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Multiple colours in an NSString or NSMutableStrings are not possible. So I've heard a little about the NSAttributedString which was introduced with the iPad SDK 3.2 (or around 3.2) and is available on the iPhone as of iPhone SDK 4.0 beta.

I would like to have a string that has three colours.

The reason I don't use 3 separate NSStrings, is because the length of each of the three NSAttributedString substrings will be changing often and so I would prefer not to use any calculations to re-position 3 separate NSString objects.

If it's possible using NSAttributedString how do I make the following - (if not possible with NSAttributed string how would you do it):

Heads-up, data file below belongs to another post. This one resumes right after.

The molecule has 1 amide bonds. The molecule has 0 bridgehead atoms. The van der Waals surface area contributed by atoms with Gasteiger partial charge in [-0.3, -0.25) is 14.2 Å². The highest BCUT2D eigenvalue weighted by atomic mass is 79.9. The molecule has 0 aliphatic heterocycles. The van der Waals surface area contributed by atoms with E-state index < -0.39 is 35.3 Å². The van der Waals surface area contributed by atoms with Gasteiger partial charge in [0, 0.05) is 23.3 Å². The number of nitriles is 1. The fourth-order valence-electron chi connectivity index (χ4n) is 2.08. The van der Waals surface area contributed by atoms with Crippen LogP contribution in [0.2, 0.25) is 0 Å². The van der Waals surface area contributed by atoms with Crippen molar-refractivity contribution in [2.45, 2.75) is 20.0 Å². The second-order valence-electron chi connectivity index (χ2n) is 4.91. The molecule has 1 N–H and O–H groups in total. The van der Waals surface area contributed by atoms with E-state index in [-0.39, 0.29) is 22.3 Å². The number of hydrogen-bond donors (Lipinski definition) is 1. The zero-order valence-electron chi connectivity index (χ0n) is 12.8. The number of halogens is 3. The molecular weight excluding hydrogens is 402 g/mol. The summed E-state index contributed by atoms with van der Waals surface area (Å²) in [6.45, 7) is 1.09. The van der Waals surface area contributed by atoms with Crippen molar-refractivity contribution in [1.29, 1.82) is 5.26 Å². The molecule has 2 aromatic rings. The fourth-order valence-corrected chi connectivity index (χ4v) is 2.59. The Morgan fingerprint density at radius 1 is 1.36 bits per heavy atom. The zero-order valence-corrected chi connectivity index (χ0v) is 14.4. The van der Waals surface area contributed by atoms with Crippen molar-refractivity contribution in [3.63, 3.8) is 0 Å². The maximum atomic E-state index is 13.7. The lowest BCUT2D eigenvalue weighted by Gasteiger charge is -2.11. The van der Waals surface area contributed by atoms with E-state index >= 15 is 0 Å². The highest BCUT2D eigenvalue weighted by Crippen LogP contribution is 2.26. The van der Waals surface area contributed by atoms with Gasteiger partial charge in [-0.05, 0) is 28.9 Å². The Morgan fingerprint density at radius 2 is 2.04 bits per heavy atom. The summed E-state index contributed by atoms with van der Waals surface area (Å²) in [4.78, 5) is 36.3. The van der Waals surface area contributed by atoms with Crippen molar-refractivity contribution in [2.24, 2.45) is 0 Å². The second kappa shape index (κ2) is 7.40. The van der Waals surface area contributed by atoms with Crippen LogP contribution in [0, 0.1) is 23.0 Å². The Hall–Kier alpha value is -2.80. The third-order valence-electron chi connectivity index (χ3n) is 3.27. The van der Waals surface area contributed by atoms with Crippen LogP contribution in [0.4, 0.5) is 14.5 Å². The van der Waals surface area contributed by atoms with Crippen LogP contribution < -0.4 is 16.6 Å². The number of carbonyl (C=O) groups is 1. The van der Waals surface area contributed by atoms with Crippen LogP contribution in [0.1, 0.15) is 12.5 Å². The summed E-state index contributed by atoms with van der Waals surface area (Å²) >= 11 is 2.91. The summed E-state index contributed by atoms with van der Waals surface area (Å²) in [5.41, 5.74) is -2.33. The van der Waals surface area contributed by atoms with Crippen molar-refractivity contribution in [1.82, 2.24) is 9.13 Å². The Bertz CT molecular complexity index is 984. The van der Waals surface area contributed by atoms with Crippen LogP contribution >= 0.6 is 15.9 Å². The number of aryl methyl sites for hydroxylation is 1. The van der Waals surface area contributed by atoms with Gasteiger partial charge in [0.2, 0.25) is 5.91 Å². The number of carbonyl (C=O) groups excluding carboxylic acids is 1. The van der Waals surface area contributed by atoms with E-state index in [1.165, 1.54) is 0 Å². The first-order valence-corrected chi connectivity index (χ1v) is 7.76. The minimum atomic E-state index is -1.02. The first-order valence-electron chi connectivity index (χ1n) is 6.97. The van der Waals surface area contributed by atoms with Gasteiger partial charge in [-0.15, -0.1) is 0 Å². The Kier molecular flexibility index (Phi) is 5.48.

alt text

Edit: Remember, @"first", @"second" and @"third" will be replaced by other strings at any time. So using hardcoded NSRange values won't work.

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6 Answers

up vote 232 down vote accepted

When building attributed strings, I prefer to use the mutable subclass, just to keep things cleaner.

That being said, here's how you create a tri-color attributed string:

NSMutableAttributedString * string = [[NSMutableAttributedString alloc] initWithString:@"firstsecondthird"];
[string addAttribute:NSForegroundColorAttributeName value:[UIColor redColor] range:NSMakeRange(0,5)];
[string addAttribute:NSForegroundColorAttributeName value:[UIColor greenColor] range:NSMakeRange(5,6)];
[string addAttribute:NSForegroundColorAttributeName value:[UIColor blueColor] range:NSMakeRange(11,5)];

typed in a browser. caveat implementor

Obviously you're not going to hard-code in the ranges like this. Perhaps instead you could do something like:

NSDictionary * wordToColorMapping = ....;  //an NSDictionary of NSString => UIColor pairs
NSMutableAttributedString * string = [[NSMutableAttributedString alloc] initWithString:@""];
for (NSString * word in wordToColorMapping) {
  UIColor * color = [wordToColorMapping objectForKey:word];